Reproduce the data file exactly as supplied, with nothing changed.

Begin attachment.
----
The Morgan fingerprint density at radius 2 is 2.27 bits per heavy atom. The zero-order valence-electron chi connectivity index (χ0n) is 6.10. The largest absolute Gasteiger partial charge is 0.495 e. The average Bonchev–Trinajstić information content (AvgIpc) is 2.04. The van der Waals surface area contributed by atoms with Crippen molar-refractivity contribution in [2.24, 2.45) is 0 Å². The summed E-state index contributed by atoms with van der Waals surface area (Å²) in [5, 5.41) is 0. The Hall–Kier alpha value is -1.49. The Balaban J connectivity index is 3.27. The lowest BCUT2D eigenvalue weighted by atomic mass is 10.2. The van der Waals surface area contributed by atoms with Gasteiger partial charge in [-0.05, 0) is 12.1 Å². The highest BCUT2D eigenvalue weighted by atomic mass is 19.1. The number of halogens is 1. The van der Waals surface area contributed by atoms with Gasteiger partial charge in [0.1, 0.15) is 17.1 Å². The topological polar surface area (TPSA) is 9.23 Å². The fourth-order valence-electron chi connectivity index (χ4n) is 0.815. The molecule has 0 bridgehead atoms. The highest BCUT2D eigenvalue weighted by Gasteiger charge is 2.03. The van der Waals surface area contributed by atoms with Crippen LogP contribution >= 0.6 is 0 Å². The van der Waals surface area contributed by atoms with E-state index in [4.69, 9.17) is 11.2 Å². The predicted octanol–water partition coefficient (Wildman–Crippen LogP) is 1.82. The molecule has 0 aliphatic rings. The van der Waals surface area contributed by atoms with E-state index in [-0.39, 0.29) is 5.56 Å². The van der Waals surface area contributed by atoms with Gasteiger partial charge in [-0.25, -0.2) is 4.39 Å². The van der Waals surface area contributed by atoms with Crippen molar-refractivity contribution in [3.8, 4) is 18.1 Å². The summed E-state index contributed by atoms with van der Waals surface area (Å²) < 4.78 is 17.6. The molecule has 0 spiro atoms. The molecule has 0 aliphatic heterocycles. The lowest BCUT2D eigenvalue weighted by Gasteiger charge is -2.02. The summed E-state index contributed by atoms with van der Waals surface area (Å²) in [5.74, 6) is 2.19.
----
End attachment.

The Morgan fingerprint density at radius 2 is 2.27 bits per heavy atom. The zero-order valence-electron chi connectivity index (χ0n) is 6.10. The largest absolute Gasteiger partial charge is 0.495 e. The average Bonchev–Trinajstić information content (AvgIpc) is 2.04. The van der Waals surface area contributed by atoms with Crippen molar-refractivity contribution in [2.24, 2.45) is 0 Å². The summed E-state index contributed by atoms with van der Waals surface area (Å²) in [5, 5.41) is 0. The Hall–Kier alpha value is -1.49. The Balaban J connectivity index is 3.27. The lowest BCUT2D eigenvalue weighted by atomic mass is 10.2. The van der Waals surface area contributed by atoms with Gasteiger partial charge in [-0.05, 0) is 12.1 Å². The highest BCUT2D eigenvalue weighted by atomic mass is 19.1. The number of halogens is 1. The van der Waals surface area contributed by atoms with Gasteiger partial charge in [0.1, 0.15) is 17.1 Å². The topological polar surface area (TPSA) is 9.23 Å². The fourth-order valence-electron chi connectivity index (χ4n) is 0.815. The molecule has 0 bridgehead atoms. The highest BCUT2D eigenvalue weighted by Gasteiger charge is 2.03. The van der Waals surface area contributed by atoms with Crippen LogP contribution >= 0.6 is 0 Å². The van der Waals surface area contributed by atoms with E-state index in [4.69, 9.17) is 11.2 Å². The predicted octanol–water partition coefficient (Wildman–Crippen LogP) is 1.82. The molecule has 0 aliphatic rings. The van der Waals surface area contributed by atoms with E-state index in [-0.39, 0.29) is 5.56 Å². The van der Waals surface area contributed by atoms with Gasteiger partial charge in [-0.25, -0.2) is 4.39 Å². The van der Waals surface area contributed by atoms with Crippen molar-refractivity contribution in [3.8, 4) is 18.1 Å². The summed E-state index contributed by atoms with van der Waals surface area (Å²) < 4.78 is 17.6. The molecule has 0 spiro atoms. The molecule has 0 aliphatic heterocycles. The lowest BCUT2D eigenvalue weighted by Gasteiger charge is -2.02. The summed E-state index contributed by atoms with van der Waals surface area (Å²) in [5.74, 6) is 2.19.